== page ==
Date of Award

6-1987

Degree Name

Doctor of Philosophy

Department

Psychology

First Advisor

Dr. Dale Brethower

Second Advisor

Dr. Bradley Huitema

Third Advisor

Dr. Susan Hannah

Fourth Advisor

Dr. David Lyon

Abstract

Twenty-three to 54% of the students who enter graduate programs never obtain their degrees. A high percentage of those students drop out after the completion of all the academic requirements except their master's theses or doctoral dissertations. The literature makes reference to the "all but thesis" (ABT) and the "all but dissertation" (ABD) phenomenon.

The present study involved the implementation of a research supervisory system designed to help students complete their theses and dissertations, therefore preventing the ABT and ABD problems. Twenty-nine graduate students in psychology formed the research supervisory group and 53 graduate students from several departments formed a comparison group. Based on a combination of within-subjects and between-group research designs, the data suggest the following conclusions. Generally, in conditions where academic credits depended on research task completion, high performance was generated. However, students who performed under special circumstances, such as extended illness or full-time jobs, did not always obtain that high level. The students in the supervisory system made more progress on their theses and dissertations although they were in their programs for less time than the students in the comparison group. Presumably, this higher rate of progress resulted from the greater amounts of research supervision received by the students in the supervisory system. Four out of five faculty thesis sponsors evaluated more highly the quality of the MA theses from the students in the research supervisory system than from those not in the system. The two sets of master's theses were evaluated as being essentially equal by the Dean of the Graduate College (2.90 for those students in the system and 2.88 for those not in the system, on a 5-point scale). Of course, these evaluations reflect the values of the particular evaluators.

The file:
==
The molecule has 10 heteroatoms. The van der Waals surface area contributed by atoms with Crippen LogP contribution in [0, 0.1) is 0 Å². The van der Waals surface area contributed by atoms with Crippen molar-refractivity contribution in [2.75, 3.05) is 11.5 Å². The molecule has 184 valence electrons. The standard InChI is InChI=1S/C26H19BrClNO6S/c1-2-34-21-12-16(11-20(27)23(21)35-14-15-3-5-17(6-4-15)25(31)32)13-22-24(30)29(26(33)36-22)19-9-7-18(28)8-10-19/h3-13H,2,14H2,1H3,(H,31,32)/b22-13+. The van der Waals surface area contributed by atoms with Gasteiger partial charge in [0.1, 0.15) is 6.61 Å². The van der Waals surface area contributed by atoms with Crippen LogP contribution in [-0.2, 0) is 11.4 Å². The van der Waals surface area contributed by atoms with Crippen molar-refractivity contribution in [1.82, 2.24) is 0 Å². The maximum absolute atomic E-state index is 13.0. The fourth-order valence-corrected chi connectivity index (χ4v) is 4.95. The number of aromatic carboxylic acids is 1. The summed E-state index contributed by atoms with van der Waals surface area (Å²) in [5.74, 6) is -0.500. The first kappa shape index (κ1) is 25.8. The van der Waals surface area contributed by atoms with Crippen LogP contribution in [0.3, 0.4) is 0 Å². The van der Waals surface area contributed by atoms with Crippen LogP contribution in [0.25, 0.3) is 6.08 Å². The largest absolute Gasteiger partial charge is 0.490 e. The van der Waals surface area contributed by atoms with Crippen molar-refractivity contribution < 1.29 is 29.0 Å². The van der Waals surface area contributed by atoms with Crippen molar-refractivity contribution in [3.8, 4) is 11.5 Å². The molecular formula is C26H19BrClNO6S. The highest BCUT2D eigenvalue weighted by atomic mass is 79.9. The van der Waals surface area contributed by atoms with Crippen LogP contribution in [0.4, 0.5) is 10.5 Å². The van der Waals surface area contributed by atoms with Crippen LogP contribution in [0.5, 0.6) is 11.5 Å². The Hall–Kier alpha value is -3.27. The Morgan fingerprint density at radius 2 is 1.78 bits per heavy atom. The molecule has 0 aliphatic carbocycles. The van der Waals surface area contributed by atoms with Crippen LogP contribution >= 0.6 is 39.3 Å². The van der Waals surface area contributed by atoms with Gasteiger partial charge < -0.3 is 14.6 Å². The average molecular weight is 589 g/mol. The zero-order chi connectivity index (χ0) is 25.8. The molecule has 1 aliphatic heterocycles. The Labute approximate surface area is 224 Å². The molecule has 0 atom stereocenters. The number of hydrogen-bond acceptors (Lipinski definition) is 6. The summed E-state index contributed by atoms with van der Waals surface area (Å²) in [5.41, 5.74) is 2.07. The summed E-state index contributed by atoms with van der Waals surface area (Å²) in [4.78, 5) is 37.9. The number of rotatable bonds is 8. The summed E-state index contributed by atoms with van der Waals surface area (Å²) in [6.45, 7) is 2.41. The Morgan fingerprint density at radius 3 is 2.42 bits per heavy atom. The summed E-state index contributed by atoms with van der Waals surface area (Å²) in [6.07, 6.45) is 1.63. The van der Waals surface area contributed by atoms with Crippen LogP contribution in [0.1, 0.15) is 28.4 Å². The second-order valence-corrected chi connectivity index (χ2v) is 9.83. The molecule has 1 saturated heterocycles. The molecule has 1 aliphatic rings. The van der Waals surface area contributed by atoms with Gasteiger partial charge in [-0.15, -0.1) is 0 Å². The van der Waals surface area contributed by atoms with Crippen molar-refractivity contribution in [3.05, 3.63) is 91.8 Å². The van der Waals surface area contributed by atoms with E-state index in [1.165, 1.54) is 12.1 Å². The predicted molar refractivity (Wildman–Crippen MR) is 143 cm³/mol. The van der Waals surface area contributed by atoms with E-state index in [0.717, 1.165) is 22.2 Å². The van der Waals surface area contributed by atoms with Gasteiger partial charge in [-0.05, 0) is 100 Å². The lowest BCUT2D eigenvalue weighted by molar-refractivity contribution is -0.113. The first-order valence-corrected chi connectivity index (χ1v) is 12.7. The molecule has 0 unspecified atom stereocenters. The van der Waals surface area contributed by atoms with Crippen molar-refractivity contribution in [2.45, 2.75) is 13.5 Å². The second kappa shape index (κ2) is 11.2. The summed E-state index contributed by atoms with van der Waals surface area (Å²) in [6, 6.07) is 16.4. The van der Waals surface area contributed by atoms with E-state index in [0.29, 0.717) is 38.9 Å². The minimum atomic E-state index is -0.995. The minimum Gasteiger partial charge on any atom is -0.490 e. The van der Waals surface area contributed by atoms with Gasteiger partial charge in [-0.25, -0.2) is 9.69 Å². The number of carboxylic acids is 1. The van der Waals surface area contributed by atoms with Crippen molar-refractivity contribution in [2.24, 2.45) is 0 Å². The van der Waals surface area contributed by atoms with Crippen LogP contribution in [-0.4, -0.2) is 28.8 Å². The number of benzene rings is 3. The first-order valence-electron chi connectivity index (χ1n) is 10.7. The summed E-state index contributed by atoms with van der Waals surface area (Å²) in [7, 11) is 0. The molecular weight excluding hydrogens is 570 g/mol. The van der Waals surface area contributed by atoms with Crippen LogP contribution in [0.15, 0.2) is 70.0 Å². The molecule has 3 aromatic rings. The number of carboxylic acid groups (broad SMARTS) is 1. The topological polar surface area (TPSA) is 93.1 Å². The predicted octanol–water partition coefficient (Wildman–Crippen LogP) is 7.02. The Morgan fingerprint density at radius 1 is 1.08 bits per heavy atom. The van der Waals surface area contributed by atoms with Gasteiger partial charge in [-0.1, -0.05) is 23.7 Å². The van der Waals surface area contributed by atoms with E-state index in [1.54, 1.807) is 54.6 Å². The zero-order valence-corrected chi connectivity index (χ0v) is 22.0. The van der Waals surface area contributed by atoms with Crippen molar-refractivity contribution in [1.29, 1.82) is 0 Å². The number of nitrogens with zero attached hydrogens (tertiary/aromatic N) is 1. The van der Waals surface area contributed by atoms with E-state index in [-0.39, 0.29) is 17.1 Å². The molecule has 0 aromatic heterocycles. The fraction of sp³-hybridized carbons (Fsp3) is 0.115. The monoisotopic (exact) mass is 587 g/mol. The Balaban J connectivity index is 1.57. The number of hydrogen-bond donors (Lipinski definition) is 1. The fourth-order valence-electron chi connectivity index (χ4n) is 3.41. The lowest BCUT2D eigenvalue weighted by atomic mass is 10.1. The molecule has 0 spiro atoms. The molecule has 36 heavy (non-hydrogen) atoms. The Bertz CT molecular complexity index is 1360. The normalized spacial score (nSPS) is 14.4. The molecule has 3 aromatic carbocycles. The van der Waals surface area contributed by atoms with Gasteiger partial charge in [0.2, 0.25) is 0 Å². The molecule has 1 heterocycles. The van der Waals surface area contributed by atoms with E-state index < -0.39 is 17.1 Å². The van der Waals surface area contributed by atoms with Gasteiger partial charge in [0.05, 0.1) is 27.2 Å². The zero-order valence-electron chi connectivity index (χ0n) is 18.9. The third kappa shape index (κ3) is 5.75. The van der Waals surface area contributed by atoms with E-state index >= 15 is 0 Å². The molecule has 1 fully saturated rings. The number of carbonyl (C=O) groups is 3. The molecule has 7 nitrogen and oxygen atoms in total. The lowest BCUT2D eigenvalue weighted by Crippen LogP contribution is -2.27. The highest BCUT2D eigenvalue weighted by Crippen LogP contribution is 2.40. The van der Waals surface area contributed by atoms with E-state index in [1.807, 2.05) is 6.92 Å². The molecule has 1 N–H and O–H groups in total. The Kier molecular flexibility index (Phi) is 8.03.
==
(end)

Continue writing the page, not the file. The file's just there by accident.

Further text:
Access Setting

Dissertation-Open Access

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